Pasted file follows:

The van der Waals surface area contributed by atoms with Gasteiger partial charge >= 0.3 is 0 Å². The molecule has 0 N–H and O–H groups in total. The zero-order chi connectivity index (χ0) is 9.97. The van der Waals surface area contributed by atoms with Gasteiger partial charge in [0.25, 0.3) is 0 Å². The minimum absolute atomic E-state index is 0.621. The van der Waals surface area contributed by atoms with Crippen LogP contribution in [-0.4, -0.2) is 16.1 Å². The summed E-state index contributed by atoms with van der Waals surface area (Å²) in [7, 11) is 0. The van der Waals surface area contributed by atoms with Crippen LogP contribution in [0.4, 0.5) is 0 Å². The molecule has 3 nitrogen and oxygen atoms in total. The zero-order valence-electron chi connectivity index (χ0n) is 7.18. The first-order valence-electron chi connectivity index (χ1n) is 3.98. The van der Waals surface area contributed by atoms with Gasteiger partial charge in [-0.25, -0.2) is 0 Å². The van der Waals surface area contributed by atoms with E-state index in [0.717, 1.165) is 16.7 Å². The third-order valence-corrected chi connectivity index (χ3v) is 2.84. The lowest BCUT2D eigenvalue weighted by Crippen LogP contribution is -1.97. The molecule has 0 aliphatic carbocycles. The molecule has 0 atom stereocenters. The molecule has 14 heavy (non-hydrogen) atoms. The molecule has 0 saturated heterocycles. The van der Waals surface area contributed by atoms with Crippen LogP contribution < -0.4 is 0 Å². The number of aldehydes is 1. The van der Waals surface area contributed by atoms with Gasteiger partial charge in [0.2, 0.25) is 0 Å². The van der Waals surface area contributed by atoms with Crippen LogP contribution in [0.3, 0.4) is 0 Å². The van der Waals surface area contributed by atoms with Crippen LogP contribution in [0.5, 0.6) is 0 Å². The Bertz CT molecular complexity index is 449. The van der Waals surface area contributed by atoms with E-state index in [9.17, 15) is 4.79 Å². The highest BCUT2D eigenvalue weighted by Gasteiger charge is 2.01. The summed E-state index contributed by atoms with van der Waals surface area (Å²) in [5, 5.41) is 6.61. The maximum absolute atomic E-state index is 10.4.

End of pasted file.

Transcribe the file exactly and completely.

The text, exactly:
The van der Waals surface area contributed by atoms with Gasteiger partial charge >= 0.3 is 0 Å². The molecule has 0 N–H and O–H groups in total. The zero-order chi connectivity index (χ0) is 9.97. The van der Waals surface area contributed by atoms with Gasteiger partial charge in [0.25, 0.3) is 0 Å². The minimum absolute atomic E-state index is 0.621. The van der Waals surface area contributed by atoms with Crippen LogP contribution in [-0.4, -0.2) is 16.1 Å². The summed E-state index contributed by atoms with van der Waals surface area (Å²) in [7, 11) is 0. The van der Waals surface area contributed by atoms with Crippen LogP contribution in [0.4, 0.5) is 0 Å². The molecule has 3 nitrogen and oxygen atoms in total. The zero-order valence-electron chi connectivity index (χ0n) is 7.18. The first-order valence-electron chi connectivity index (χ1n) is 3.98. The van der Waals surface area contributed by atoms with Gasteiger partial charge in [-0.25, -0.2) is 0 Å². The van der Waals surface area contributed by atoms with E-state index in [0.717, 1.165) is 16.7 Å². The third-order valence-corrected chi connectivity index (χ3v) is 2.84. The lowest BCUT2D eigenvalue weighted by Crippen LogP contribution is -1.97. The molecule has 0 aliphatic carbocycles. The molecule has 0 atom stereocenters. The molecule has 14 heavy (non-hydrogen) atoms. The molecule has 0 saturated heterocycles. The van der Waals surface area contributed by atoms with Crippen LogP contribution < -0.4 is 0 Å². The number of aldehydes is 1. The van der Waals surface area contributed by atoms with Gasteiger partial charge in [0.2, 0.25) is 0 Å². The van der Waals surface area contributed by atoms with Crippen LogP contribution in [0.3, 0.4) is 0 Å². The van der Waals surface area contributed by atoms with Crippen LogP contribution in [0.5, 0.6) is 0 Å². The Bertz CT molecular complexity index is 449. The van der Waals surface area contributed by atoms with E-state index in [9.17, 15) is 4.79 Å². The highest BCUT2D eigenvalue weighted by Gasteiger charge is 2.01. The summed E-state index contributed by atoms with van der Waals surface area (Å²) in [5, 5.41) is 6.61. The maximum absolute atomic E-state index is 10.4.